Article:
Commentary: Angels should follow Nationals’ Juan Soto blueprint with Shohei Ohtani

The Major League Baseball world was upended Saturday. That’s what happens when a player of Juan Soto’s caliber is said to be on the trade market.

The Washington Nationals recently offered Soto a 15-year, $440 million contract extension, as first reported by the Athletic. Soto declined it and, as a result, the Nationals have elected to begin entertaining trade offers on the generational superstar. They have until Aug. 2 to find a suitor for the 23-year-old outfielder or wait until the offseason to make a move.

It’s a stunning development. It shouldn’t be the only one in that department in the next few weeks. The Angels should take the same approach with Shohei Ohtani.

Ohtani, 28, doesn’t speak definitively often. When he does, it’s with a purpose. And last September, he said something that should’ve alarmed the Angels.

“I like the fans,” Ohtani said in Japanese. “I like the atmosphere in the organization. But my feelings of wanting to win are stronger.”

Ohtani spoke his mind two weeks before another Angels disappointing season ended. The club finished 77-85, in fourth place in the American League West, and outside of the playoffs for the seventh straight year. Ohtani had become an unprecedented two-way force. He would win AL MVP. It did not matter.

It’s more of the same this year. The Angels are a mess again even with a healthy Mike Trout in the lineup most of the season and Ohtani pulling more mind-blowing two-way acts. They fired their manager after a 14-game losing streak. They lost Anthony Rendon for the season. Their pitching still isn’t good enough.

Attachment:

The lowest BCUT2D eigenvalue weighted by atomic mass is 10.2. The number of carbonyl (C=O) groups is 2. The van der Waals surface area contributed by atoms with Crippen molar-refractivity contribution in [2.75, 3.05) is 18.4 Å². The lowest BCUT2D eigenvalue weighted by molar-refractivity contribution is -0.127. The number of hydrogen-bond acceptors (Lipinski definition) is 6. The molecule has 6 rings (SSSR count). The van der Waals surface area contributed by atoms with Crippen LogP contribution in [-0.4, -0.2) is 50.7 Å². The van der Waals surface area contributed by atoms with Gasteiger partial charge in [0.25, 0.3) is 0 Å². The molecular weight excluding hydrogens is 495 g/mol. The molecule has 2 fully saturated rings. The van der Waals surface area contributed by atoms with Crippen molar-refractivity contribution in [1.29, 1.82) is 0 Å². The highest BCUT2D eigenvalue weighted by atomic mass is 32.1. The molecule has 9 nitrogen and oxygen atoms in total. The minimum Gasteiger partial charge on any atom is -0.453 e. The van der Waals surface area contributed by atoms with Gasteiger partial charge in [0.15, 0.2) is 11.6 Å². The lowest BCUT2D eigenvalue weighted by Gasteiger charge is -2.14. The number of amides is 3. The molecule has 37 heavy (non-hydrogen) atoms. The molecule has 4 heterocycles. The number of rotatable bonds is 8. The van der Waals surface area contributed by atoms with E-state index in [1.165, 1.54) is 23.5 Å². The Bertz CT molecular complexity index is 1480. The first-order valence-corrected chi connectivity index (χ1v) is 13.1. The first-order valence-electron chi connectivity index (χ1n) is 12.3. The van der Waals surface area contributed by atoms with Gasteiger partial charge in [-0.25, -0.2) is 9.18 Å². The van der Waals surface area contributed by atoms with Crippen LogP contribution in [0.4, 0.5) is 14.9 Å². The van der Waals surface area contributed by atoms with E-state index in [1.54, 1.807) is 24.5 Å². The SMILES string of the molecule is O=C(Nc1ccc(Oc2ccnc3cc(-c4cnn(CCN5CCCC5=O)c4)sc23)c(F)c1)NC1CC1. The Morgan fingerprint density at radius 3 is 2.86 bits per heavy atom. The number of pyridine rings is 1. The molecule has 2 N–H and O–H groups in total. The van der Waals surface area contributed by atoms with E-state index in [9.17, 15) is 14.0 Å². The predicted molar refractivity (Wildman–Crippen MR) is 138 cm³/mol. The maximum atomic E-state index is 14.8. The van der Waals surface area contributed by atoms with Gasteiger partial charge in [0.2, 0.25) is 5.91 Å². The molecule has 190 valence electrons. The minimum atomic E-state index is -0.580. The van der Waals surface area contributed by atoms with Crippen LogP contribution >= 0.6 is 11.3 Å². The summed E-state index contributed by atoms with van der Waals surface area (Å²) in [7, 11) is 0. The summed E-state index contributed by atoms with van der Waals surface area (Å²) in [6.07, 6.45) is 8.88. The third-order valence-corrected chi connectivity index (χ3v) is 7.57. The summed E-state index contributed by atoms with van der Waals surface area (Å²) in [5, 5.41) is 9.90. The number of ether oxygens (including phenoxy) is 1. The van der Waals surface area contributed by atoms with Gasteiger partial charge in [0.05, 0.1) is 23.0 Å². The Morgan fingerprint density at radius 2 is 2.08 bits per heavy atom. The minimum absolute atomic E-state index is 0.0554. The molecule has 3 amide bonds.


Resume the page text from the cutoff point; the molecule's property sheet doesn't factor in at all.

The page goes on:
Shohei Ohtani walks on the field after warming up before Saturday’s game against the Dodgers.

(Alex Gallardo / Associated Press)

Just a few weeks ago, Ohtani hinted at the Angels’ struggles after a win, noting that he felt he needed to pitch deep into a game because the bullpen was short-handed and the offense wouldn’t produce without Trout in the lineup. That night, Ohtani had 13 strikeouts across eight scoreless innings. The night before, he drove in eight of the Angels’ 11 runs in a loss.

Barring a shocking turnaround, they’re going to miss the playoffs again despite the field being expanded. That would give the organization one more year to right the ship before Ohtani becomes a free agent.

Instead, they should figure out what it would take to keep Ohtani in Anaheim long-term, if anything, and offer him that. If not, they should trade him to avoid facing the strong possibility of losing him for next to nothing when his value will never be higher.

Ohtani is a singular asset. With a $5.5 million salary this season, he’s the biggest bargain in North American professional sports. He’s an All-Star both as a pitcher and hitter. He’s a marquee attraction with a rabid fanbase in Japan. That combination is tantalizing for World Series contenders.

But he’s had significant injuries that, coupled with his workload the last two seasons, could reduce the price teams are willing to pay, whether it’s via trade or in free agency.

“Best player we have ever seen,” a team executive said. “Only issues are injury history and age when he hits [free agency].”

While Soto is slated for free agency after the 2024 season, Ohtani will hit the market after next season. That’s two Octobers, two opportunities for a playoff team to ride Ohtani’s talents to a title. The Angels aren’t in position reach those heights this season. They probably won’t be next year either. It’s time to make a choice.

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